time the heated air of the warm room ascends and passes the contrary way into the cold room at the upper part of the same doorway, while in the middle of this opening, exactly between the two currents, the air appears to have little or no motion. On holding a lighted candle near the bottom of the doorway where the air is most dense, the flame will be strongly drawn towards the heated room; and, if held near the top of the door, it will be drawn towards the cold room with somewhat less force, while midway, between the top and bottom, the flame will scarcely be disturbed. Cases of this kind are illustrations of the convection of heat, similar to that which takes place in a boiler; and a similar process is carried on in the great aerial ocean, the whole mass of which is kept in perpetual circulation by the partial application of the sun's heat. An upper current of warm air is constantly flowing from the equator towards the poles to supply the place of the lower current, which flows in the contrary direction near the earth's surface, and forms, in certain latitudes, what are called the Trade-winds.

33. The tendency to the equalization of elasticity and of heat in the atmosphere, or, in other words, to equality of pressure in all parts of the same horizontal stratum, and to equality of heat in all parts of the same vertical column, is the cause of all winds, however they may be modified by local circumstances. Equalization of heat, however, does not imply an equal temperature. The quantity of heat required to effect a given change of temperature in a given portion of air depends on its bulk rather than on its weight, because the specific heat or capacity of air becomes greater the more it is rarefied; so that by suddenly rarefying a portion of air its temperature is instantly lowered, and when suddenly condensed its temperature rises; the new temperature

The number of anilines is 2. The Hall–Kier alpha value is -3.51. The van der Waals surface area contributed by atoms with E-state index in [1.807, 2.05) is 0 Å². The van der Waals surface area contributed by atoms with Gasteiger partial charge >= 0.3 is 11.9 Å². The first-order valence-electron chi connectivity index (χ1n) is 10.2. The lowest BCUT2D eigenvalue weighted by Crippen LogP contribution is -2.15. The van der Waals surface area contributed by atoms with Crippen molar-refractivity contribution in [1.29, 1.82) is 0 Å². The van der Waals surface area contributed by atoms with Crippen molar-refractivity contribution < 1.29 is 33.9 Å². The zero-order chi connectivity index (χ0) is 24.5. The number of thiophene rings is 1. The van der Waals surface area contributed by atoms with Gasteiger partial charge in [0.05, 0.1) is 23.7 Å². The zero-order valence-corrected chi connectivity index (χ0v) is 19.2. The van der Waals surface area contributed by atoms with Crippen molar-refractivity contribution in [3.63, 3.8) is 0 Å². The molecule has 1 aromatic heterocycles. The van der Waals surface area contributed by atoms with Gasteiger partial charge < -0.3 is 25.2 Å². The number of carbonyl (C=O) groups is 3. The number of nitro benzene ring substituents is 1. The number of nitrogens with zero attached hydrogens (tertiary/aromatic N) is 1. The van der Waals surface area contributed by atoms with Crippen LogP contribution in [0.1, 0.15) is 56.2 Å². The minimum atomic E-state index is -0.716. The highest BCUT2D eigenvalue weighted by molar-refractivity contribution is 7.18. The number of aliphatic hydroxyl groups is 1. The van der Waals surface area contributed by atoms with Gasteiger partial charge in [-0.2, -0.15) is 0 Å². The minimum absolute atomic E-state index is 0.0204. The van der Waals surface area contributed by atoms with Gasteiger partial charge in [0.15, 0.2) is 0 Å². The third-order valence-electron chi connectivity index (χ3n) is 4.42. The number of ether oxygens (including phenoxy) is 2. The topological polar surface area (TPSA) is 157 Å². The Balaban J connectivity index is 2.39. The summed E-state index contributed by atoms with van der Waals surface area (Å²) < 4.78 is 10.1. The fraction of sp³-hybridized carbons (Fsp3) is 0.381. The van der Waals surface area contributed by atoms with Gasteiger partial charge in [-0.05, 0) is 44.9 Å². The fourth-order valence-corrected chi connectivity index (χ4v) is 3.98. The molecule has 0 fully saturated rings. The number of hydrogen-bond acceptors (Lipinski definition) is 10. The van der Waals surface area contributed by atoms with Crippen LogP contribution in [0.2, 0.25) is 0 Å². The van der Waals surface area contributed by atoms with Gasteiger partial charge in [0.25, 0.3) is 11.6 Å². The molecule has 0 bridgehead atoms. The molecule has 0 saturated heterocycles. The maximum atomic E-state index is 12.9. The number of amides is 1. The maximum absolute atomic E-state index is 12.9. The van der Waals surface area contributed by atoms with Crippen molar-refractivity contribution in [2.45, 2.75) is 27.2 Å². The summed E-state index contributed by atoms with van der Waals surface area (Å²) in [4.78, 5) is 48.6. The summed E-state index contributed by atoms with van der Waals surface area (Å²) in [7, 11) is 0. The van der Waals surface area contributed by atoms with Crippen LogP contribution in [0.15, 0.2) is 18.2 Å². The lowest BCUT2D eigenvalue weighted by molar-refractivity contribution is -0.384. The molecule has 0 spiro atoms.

thus acquired being, however, in each case only momentary, because the equilibrium of temperature is immediately restored by the surrounding bodies. But this change of temperature is permanent when produced by the removal of a portion of air from a denser into a rarer stratum, or vice versa. Thus if a portion of the earth's surface could be transported to any height, so as to be relieved of a portion of the atmospheric pressure, its consequent diminution of elasticity would be more rapid than that of its density, because this diminished elasticity is due, not only to diminished density, but also to diminished temperature: the result is an increased capacity for heat, whereby it requires more heat than before to preserve its temperature unchanged; but it obtains no additional supply, because all the surrounding air is as cold as itself. The normal or equilibrial state of the atmosphere as regards heat is not, therefore, a state of equal temperature throughout its height, but a temperature gradually diminishing upwards, according to a simple mathematical law, the fall of temperature being equal for every equal height ascended, and on an average it is very nearly 3° of Fahrenheit for every 1000 feet.